If you have ever worked with Servier Side Includes (SSI), you are already familiar with the concept of include files. If you haven't, it is a simple and elegant method of adding code to your page.

Consider a snippet of code that you need to repeat again somewhere else, on another page perhaps. A good example would be the footer at the bottom of each of these pages. You could write a function that echos the code, then call the function wherever you wish to insert the code. When the code is complex or lengthy, this can be cumbersome, but it would work.

A less cumbersome way to do the task above is to write all the code just as you would want it to appear on the page, then save it in a separate file, which you insert as needed. This separate file is called an 'include' file.

Here is all the code used to produce a footer at the bottom of each of these pages:

<hr style="clear:both" /> <center> <table border="0" cellpadding="5" cellspacing="0" style="font-size:x-small; margin:0; width:100%;"> <tr> <td align="left" width="120px"> <!-- HTML-Kit logo --> <a href=""><img src="htmlkit2.gif" alt="Developed with HTML-Kit" width="90px" height="30px" border="0" style="padding-left:10px" /></a> <form action="#" method="post" target="_top" style="margin-top:5px"> <input type="submit" name="logout" value="New Session" /> </form> </td> <td align="left" width="250px" style="text-align:left;"> <!-- webmaster email --> <a href="" style="font-size:small;" target="_self"> Sandersongs Web Tutorials</a><br /> Contact the <a href=" Site Comments">Webmaster</a> with comments.<br /> ©<?= date("Y"); ?>, by Bill Sanders, all rights reserved.<br /> <span style="color:maroon">This site had <?=$visitorNo;?> different visits in the last 30 days.<br /> <?php $query1 = "select hit from hits"; $link = mysql_connect($host,$user,$pwd) or die("Could not connect to Host."); mysql_select_db($db) or die("Could not select database."); $query = stripslashes($query1); $result = mysql_query($query) or die("Could not run query."); $answer1 = mysql_fetch_array($result1); $newNum = $answer1[0] + 1; echo number_format($newNum); $query2 = "update hits set hit=$newNum"; $query = stripslashes($query2); $result2 = mysql_query($query) or die("Could not run query."); $answer2 = mysql_fetch_array($result2); ?> hits on this domain since 24 Nov 2006.</span> </td> <td align="right"> <div class="lastmod"> <!-- last updated and URL --> <?php echo 'http://'.$_SERVER["HTTP_HOST"].$_SERVER["PHP_SELF"].$_SERVER["QUERY_STRING"]; ?><br> This page was last modified on our server on <?php echo date("j M Y",filemtime($_SERVER["PATH_TRANSLATED"])); ?><br> and last refreshed on our server at <?php echo date("g:i a, T"); ?><br> <script language="JavaScript" type="text/javascript"> <!-- document.write('Which reads as '+timeStr+' on your computer.<br />'); // --> </script> This file took <?= endTimer(); ?> seconds to process. </div> </td> </tr> </table> </center>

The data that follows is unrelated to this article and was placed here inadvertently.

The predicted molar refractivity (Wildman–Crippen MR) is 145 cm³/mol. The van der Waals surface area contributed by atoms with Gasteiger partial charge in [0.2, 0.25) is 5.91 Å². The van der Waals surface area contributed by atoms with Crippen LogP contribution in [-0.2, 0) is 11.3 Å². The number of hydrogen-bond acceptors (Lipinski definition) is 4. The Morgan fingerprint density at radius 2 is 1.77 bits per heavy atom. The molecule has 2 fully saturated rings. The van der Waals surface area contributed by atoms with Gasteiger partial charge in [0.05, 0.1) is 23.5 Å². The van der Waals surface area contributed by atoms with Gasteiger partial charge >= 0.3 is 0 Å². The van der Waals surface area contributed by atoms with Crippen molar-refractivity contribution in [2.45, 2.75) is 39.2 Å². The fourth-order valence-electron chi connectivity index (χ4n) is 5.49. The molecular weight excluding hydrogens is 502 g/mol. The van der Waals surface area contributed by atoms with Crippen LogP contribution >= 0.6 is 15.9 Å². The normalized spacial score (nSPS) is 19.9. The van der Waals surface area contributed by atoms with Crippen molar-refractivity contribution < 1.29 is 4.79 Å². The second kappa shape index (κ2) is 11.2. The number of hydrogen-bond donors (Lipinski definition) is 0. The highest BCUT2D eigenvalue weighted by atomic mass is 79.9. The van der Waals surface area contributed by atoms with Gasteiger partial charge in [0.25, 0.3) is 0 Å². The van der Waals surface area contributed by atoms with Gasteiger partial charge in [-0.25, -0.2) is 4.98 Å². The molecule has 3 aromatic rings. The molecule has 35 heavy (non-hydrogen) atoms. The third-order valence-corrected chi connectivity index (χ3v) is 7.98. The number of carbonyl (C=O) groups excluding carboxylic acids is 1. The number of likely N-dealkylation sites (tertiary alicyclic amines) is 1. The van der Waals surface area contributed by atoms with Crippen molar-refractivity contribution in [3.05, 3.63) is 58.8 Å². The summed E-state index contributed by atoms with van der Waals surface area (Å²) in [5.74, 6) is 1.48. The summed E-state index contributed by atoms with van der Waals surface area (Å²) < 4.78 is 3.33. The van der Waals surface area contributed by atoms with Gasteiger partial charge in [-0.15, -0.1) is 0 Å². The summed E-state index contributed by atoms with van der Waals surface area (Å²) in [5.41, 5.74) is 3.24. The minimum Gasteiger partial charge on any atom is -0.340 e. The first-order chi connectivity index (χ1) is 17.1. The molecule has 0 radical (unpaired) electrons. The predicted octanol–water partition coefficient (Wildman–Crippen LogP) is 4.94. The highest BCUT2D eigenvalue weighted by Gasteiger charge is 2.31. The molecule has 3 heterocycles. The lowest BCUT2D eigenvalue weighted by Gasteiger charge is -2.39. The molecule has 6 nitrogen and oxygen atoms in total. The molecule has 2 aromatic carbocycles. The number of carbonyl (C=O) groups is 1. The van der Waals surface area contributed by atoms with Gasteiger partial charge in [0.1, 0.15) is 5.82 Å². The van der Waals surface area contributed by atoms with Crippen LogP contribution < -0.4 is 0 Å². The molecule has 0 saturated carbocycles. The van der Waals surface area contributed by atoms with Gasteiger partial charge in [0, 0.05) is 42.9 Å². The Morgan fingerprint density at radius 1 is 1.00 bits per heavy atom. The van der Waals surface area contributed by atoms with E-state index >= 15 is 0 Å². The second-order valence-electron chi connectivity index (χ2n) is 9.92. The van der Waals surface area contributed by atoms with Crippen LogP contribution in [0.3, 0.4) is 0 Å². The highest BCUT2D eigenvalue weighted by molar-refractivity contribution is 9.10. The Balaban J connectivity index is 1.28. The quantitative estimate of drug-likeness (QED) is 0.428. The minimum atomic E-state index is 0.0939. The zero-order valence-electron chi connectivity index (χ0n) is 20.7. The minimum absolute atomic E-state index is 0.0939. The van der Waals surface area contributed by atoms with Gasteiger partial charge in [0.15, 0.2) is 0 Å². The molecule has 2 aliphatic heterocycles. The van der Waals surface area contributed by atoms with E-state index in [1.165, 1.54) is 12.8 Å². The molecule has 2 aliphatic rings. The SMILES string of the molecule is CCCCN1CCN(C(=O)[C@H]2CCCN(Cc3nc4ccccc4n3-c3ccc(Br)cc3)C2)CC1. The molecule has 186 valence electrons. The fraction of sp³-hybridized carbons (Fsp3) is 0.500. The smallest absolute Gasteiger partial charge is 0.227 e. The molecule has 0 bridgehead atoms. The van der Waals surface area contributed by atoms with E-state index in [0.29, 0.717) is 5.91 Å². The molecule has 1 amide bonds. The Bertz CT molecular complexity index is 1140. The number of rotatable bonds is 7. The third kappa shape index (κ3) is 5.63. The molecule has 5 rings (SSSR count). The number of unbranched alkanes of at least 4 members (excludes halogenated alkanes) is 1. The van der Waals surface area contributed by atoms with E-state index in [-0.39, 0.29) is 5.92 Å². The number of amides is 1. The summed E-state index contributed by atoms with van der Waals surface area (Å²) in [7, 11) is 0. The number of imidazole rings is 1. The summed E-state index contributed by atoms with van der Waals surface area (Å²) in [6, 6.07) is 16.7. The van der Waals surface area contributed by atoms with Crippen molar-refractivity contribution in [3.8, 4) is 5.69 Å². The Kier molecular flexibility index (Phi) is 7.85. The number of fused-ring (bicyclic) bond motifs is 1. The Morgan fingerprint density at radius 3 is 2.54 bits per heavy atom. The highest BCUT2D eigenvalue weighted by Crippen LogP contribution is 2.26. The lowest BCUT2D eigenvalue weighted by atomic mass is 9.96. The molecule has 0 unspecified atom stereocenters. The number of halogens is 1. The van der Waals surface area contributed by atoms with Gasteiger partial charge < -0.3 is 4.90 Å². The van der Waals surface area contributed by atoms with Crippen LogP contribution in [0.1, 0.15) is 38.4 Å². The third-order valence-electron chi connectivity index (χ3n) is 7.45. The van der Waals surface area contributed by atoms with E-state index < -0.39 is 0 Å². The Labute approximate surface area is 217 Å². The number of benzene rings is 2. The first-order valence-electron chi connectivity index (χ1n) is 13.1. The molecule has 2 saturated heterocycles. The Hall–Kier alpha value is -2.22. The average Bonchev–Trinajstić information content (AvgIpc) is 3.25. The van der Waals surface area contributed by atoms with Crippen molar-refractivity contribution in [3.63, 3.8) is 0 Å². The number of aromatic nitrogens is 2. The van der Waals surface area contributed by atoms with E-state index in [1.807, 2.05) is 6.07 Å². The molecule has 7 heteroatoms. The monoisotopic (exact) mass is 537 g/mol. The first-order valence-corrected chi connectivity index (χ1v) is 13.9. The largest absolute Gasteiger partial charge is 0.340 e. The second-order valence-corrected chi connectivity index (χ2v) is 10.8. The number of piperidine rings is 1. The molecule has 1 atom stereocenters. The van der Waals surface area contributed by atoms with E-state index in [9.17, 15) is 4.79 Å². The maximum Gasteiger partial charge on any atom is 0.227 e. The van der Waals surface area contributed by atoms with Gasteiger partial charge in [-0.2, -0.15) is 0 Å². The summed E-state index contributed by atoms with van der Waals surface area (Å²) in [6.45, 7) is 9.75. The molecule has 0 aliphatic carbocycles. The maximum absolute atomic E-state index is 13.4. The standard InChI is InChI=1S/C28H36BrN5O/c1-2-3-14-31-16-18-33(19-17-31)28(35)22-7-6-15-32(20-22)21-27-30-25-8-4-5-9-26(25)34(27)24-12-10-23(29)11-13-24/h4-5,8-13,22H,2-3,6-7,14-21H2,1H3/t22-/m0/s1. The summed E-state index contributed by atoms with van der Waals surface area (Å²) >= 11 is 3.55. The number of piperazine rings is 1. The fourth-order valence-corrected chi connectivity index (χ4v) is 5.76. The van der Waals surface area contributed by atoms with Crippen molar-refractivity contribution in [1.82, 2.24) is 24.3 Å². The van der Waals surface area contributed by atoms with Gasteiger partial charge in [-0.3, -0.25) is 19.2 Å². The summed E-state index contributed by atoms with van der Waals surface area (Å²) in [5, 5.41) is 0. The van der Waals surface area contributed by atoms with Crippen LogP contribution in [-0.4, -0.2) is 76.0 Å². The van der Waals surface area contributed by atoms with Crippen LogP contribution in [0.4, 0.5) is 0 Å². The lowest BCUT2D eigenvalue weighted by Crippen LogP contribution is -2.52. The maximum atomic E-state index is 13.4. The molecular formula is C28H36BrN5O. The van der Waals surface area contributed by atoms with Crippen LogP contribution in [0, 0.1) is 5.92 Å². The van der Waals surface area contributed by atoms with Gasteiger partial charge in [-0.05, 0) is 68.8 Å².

The PHP interpreter will assume whatever file is included is written in HTML. Thus, you have to add <?php ... ?> where needed.

Now, if the code ever needs to be changed, it can be changed in one place, the include file, and all of the web pages will be correct.

You can name your include files whatever you like. I like to use a *.inc extension. This helps identify the files as not being full web pages (as a *.php file might suggest) and can be easily grouped.

To include a file anywhere on your page, use the following syntax (within PHP): <?php include(""); ?> where '' is whatever you named the file. In this example, '' is in the same directory as the file calling it. If not in the same directory, you need to provide the path to the file. is now inserted just as if you wrote it there in the first place.

There are four include functions that do pretty much the same thing: include, which was discussed above, include_once, require and require_once. Include is identical to require except that if include fails, it produces a warning (the script continues), and if require fails, it stops the program. Include_once and require_once are similar to their namesakes, but they can only be called once in the running of a script. This comes in handy if you need to avoid redefining functions or overwriting variables.

Include and require behave differently in conditionals. Require will operate whether it is in a conditional statement or not. Consider the following:

<?php // will not be included if $variable != '' if ($variable=='') {include('');} // will be included regardless of the value of $variable if ($variable=='') {require('');} ?>

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